THE SUCCESS OF THE STIMULUS…. When the second quarter GDP numbers were released this morning, the data showed the economy faring slightly better after six months of deep and painful contraction. It wasn’t consumer spending that led to progress, however, but rather government spending that “helped economic activity in the spring.”
Now, that in and of itself, is probably uncomfortable news for conservative Republicans, who’ve spent the better part of the year, if not the better part of their adult lives, arguing that government spending is incapable of helping economic activity. Indeed, let’s recall that earlier this year, at the height of the economic crisis, the congressional GOP insisted that a five-year spending freeze was the responsible course of action.
But more to the point, these conservatives failed, and Democrats passed a stimulus package. The Economic Policy Institute’s Josh Bivens reviews the numbers from the second quarter and concludes that the recovery efforts made a real difference. (via Kevin Drum)
The marked improvement in this quarter relative to last is largely due to the American Recovery and Reinvestment Act (ARRA)…. Despite the overall contraction, the fingerprints of the American Recovery and Reinvestment Act could be seen in some aspect of today’s report. Federal government spending grew at an 11% rate in the quarter, adding roughly 0.8% to overall GDP. State and local government spending grew at a 2.4% annual rate, the fastest growth since the middle of 2007. It is clear that the large amount of state aid contained in the ARRA made this growth possible.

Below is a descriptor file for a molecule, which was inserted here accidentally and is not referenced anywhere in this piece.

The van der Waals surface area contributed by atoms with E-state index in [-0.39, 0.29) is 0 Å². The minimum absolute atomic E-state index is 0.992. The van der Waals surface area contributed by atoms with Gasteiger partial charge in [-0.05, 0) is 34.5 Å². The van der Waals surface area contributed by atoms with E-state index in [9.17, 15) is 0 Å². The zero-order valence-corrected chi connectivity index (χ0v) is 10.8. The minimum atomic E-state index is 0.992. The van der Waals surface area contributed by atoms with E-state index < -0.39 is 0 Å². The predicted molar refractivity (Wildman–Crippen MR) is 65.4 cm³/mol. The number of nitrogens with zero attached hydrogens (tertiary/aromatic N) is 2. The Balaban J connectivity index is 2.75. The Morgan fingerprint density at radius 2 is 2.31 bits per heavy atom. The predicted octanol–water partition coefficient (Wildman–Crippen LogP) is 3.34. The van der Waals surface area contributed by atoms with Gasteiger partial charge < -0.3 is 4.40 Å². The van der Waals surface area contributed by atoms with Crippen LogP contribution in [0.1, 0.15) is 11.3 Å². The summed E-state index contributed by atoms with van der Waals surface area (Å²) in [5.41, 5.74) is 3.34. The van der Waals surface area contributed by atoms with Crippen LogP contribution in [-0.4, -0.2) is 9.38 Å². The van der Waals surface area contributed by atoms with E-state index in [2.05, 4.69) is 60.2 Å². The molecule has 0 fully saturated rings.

Furthermore, real (inflation-adjusted) disposable personal income rose by 3.2% in the quarter, after rising by only 1% in the previous quarter. A large contribution to this increase was made by the Making Work Pay tax credit passed in conjunction with the ARRA, as this was the first full quarter that the credit was in effect. […]
The consensus of macroeconomic forecasters is that ARRA contributed roughly 3% to annualized growth rates in the second quarter. This means that absent its effects, economic performance would have resembled that of the previous three quarters.
Kevin added, “The argument that the stimulus bill has ‘failed’ because times are still tough has always been dimwitted. There was never any chance that it was going to miraculously end the recession, only that it might make it a little shallower than it otherwise would have been. So far, it appears to have done exactly that.”
In recent months, the Republicans have worked hard to convince the country that the recovery efforts were not only misguided, but can already be deemed a “failure.” That said, slowly but surely, we’re not only seeing improvements in the economy, we’re even seeing far-right Republicans concluding that the stimulus may not have been so bad after all.
For about a quarter-century now, conservative Republicans have been wrong about every major economic turning point. They said Reagan’s tax increases would hurt economic growth, but they didn’t. They said Clinton’s tax increases would produce devastating recessions, but they didn’t. They said Bush’s tax cuts would generate vast wealth and balanced budgets, but they didn’t. And they said Obama’s recovery plan would be (and has been) a disaster, and that’s proving to be wrong, too.
I’m beginning to think these guys should just stop making economic arguments. They’re always wrong.